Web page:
A team of physicists from India, Israel, Germany and US reportedly detected the Higgs boson, which is believed to be the thing responsible for every mass in the universe, for the first time in superconductors. What's more, these newly-detected Higgs boson using superconductors is more stable and way cheaper to achieve. Scientists will now have an easier way to observe the Higgs boson even in ordinary laboratories.

The so-called 'God particle' was detected 3 years ago in Switzerland using the Large Hadron Collider (LHC) by CERN (European Organization for Nuclear Research). The USD 10 billion LHC is the world's biggest single machine and the most powerful particle collider. It was primarily built for the purpose of finding the Higgs boson.

The lead researcher Professor Aviad Frydman of Bar-Ilan University said, "Just as the CERN experiments revealed the existence of the Higgs boson in a high-energy accelerator environment, we have now revealed a Higgs boson analogue in superconductors.

Proving the presence of Higgs boson is a difficult feat because it can't directly be detected and it is short-lived. Plus, a particle accelerator needs huge amounts of energy.

The energy scale used, The Koyal Group Info Mag reported, was only a thousandth of an electron volt. This is a huge contrast to the giga electron volts needed in accelerators like LHC.

However, only a particular amount of energy is required in superconductors to awake the "Higgs mode" -- too much and it will break the electron pairs that serve as the superconductor's basic charge.

To solve this, Frydman and his team used ultra-thin and disordered "superconducting films of Indium Oxide and Niobium Nitrite near the superconductor-insulator critical point". In theory, once that point is reached, the rapid decay of Higgs will not occur anymore; hence researchers can awake the Higgs mode with only low energies.

"The parallel phenomenon in superconductors occurs on a different energy scale entirely -- just one-thousandth of a single electronvolt. What's exciting is to see how, even in these highly disparate systems, the same fundamental physics is at work," said Frydman.

A superconductor is a special type of metal which allows electrons to move from one atom to another without hindrance when cooled to extremely low temperatures. That's why once it reached the so-called 'critical temperature' and becomes 'superconductive', it does not release sound, heat or any form of energy. Surprisingly, The Koyal Group Info Mag discovered that it was this property of a superconductor which inspired the concept of the Higgs boson five decades ago.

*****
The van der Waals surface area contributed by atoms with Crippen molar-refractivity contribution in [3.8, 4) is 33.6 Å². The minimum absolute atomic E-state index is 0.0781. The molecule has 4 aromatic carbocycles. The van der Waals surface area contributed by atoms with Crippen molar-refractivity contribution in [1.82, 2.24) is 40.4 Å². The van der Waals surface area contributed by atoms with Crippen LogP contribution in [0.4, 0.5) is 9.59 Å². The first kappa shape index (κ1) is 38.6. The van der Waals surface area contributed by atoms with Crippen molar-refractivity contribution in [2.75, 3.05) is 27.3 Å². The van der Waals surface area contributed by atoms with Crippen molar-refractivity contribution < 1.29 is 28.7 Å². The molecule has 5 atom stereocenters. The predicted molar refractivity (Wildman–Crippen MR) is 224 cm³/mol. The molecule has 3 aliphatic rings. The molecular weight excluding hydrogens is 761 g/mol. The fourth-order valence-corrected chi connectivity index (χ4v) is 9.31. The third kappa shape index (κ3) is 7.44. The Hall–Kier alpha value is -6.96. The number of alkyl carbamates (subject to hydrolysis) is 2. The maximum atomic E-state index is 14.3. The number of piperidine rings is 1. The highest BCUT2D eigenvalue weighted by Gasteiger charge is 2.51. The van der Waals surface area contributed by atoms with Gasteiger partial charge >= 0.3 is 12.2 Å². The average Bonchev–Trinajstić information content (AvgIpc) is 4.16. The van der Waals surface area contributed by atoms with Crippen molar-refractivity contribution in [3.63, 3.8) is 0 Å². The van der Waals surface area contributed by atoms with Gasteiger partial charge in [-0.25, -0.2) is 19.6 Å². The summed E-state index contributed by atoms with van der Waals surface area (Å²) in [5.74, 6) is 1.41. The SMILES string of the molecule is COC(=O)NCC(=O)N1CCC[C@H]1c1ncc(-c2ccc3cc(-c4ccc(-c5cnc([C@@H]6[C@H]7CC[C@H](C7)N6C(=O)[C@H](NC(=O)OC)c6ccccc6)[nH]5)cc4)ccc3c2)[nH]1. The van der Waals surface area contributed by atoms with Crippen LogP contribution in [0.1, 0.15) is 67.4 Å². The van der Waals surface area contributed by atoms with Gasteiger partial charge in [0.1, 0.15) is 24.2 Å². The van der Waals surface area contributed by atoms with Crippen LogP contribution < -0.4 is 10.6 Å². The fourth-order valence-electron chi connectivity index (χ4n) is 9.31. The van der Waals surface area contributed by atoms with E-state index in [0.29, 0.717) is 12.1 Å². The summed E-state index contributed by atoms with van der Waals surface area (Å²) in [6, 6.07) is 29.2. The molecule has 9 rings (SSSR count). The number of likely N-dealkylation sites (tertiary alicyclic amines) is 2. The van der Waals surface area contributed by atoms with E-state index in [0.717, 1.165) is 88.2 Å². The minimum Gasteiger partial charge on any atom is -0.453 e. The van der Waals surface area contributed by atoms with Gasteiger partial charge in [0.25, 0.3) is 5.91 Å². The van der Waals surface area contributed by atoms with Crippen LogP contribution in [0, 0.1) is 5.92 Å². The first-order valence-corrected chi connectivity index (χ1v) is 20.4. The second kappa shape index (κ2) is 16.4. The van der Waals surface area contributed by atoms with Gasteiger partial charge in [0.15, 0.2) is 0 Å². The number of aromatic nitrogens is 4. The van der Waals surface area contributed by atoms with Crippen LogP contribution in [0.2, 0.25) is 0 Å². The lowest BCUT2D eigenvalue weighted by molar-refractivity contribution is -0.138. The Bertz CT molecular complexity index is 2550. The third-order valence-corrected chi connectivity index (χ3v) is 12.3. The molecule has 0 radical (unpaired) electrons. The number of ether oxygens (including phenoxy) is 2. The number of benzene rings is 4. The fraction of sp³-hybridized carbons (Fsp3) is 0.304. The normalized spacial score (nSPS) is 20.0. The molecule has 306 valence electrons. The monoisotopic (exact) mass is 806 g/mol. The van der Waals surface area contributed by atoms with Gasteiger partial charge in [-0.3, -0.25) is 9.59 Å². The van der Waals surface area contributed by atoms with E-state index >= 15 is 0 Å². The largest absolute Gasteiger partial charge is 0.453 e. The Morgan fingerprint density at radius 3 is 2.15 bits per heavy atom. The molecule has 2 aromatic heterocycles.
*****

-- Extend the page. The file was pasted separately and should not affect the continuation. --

Read more articles:

http://koyalgroupinfomag.com/blog/

http://koyalgroupinfomag.com/

Post has attachment
The Koyal Group Info Mag: Higgs Boson Discovered In Superconductors
A team of physicists from India,
Israel, Germany and US reportedly detected the Higgs boson, which is believed
to be the thing responsible for every mass in the universe, for the first time
in superconductors . What's
more, these newly-detected Higgs boson ...

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The Koyal Group Info Mag Review: 48 of The The Most Important Scientific Discoveries Of 2014
It
may be 2015 already, but in 2014 we saw some truly amazing scientific discoveries . We
landed a probe on a comet, discovered new particles that further our knowledge
of the physics of the universe ,
and learned more about the properties of the wonder-mat...

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The Koyal Group Info Mag Review: Theory about the life of Professor Stephen Hawking
The
theory about everything review: Film depicting the life of Professor Stephen
Hawking IT is going to be a battle of the
boffins at the Oscars next year. Benedict Cumberbatch is a frontrunner for
playing Alan Turing in The Imitation Game and Eddie Redmayn...

Post has attachment
The Koyal Group Info Mag Review: Theory about the life of Professor Stephen Hawking
The
theory about everything review: Film depicting the life of Professor Stephen
Hawking IT is going to be a battle of the
boffins at the Oscars next year. Benedict Cumberbatch is a frontrunner for
playing Alan Turing in The Imitation Game and Eddie Redmayn...

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The Koyal Group Info Mag Review 11 Mind-Blowing Physics Discoveries Made In 2014
With the help of highly
sensitive particle detectors, some of the world’s most powerful lasers, and
good-old-fashioned quantum mechanics, physicists from around the world made
important discoveries this year. From detecting elusive
particles forged in the c...